Armand pine or Chinese white pine is native to a wide swath of China, Taiwan, and Burma/Myanmar. It is a widespread and common species, used economically for construction, furniture, and wood fibre.
What it is not, or rather should not be, used for is pine nut production. About twenty different species of Pinus have potential to be used for pine nut harvesting, though most come from Pinus koraiensis, Pinus sibirica, Pinus pinea, and Pinus gerardiana. If the seeds of Pinus armandii are introduced into the food supply, consumer complaints about pine nut syndrome or pine mouth skyrocket. To read one foodie’s account of it, see “Ever heard of ‘pine nut syndrome’? Neither had I, until I got it” from Robin Abcarian of the Los Angeles Times.
Here’s Wikipedia’s write-up on its pine nut page:
Pine nuts can cause taste disturbances, lasting from a few days to a few weeks after consumption. A bitter, metallic, unpleasant taste is reported. There are no known lasting effects, with the FDA reporting that there are “no apparent adverse clinical side effects”. This phenomenon was first described in a scientific paper in 2001. Publications have made reference to this phenomenon as “pine nut syndrome” (PNS), or as “pine mouth”.
The Nestlé Research Centre has hypothesized that nuts from Pinus armandii, which occurs mostly in China, are the cause of the problem. The nuts of this species are smaller, duller, and more rounded than typical pine nuts. A 2011 study found results consistent with this hypothesis and also suggested that chemicals used in the shelling process might be responsible.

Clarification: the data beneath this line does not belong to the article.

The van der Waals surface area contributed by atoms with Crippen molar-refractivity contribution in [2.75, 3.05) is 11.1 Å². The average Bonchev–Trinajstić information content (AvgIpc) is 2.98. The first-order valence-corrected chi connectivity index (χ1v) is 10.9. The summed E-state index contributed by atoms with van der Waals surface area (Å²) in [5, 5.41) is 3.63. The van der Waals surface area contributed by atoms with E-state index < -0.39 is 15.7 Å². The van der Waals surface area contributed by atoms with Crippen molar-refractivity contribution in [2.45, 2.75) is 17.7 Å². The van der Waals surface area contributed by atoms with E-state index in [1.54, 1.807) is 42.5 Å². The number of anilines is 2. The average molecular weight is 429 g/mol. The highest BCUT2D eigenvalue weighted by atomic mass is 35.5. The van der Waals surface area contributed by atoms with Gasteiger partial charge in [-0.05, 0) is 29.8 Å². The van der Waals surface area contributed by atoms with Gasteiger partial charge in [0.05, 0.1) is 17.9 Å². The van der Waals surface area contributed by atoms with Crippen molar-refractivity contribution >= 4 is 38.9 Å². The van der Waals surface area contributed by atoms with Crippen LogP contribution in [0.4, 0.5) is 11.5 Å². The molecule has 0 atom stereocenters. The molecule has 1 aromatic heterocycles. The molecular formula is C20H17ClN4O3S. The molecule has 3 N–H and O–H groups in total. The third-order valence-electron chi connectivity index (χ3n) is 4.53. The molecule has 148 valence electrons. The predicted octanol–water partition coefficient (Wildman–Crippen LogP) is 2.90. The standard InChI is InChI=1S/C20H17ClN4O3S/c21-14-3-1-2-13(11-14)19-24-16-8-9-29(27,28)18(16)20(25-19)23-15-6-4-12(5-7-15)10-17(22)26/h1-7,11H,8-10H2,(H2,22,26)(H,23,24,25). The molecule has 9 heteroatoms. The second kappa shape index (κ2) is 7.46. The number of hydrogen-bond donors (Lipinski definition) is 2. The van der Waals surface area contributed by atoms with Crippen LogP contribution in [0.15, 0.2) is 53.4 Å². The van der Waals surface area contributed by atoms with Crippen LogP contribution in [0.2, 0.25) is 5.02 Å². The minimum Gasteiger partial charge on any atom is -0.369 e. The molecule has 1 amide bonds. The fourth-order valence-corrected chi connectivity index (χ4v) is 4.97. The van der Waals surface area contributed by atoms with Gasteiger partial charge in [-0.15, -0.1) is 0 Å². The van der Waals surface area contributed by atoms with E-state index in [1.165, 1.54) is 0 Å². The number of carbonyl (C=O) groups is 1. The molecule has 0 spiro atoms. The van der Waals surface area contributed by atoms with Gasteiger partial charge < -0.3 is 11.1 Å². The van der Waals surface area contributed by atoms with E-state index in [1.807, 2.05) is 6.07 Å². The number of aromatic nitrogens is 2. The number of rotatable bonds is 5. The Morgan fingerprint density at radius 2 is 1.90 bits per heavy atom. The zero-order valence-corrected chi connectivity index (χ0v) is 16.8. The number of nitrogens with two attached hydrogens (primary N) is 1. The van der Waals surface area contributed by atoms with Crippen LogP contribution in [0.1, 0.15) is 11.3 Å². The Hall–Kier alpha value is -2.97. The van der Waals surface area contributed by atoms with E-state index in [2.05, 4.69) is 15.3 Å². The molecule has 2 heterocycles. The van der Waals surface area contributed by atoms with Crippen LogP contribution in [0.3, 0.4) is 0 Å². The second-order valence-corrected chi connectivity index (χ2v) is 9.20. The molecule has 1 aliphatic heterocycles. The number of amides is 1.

Metallic taste disturbance, known as metallogeusia, is typically reported 1–3 days after ingestion, being worse on day two and typically lasting up to two weeks. Cases are self-limited and resolve without treatment. Möller has postulated a hypothesis—to explain both the delayed onset of, and the long-lasting nature of, the metallic or bitter taste sensation—involving a well-known physiological process known as enterohepatic recirculation (EHR), which Möller describes as a “remove-recycle-repeat” digestive process where toxins could potentially circulate through the digestive tract multiple times.
Pinus armandii grows to heights of about 35m (115 ft.) tall. It typically occurs on thin, rocky soils at elevations between 900 and 3500m (3000-11500 ft.). Associated forest species include firs (Abies), spruces (Picea), and Douglas-firs (Pseudotsuga). Asian Flora has additional photos of the species, including some in habitat: Pinus armandii.
It is a IUCN Red List species of least concern.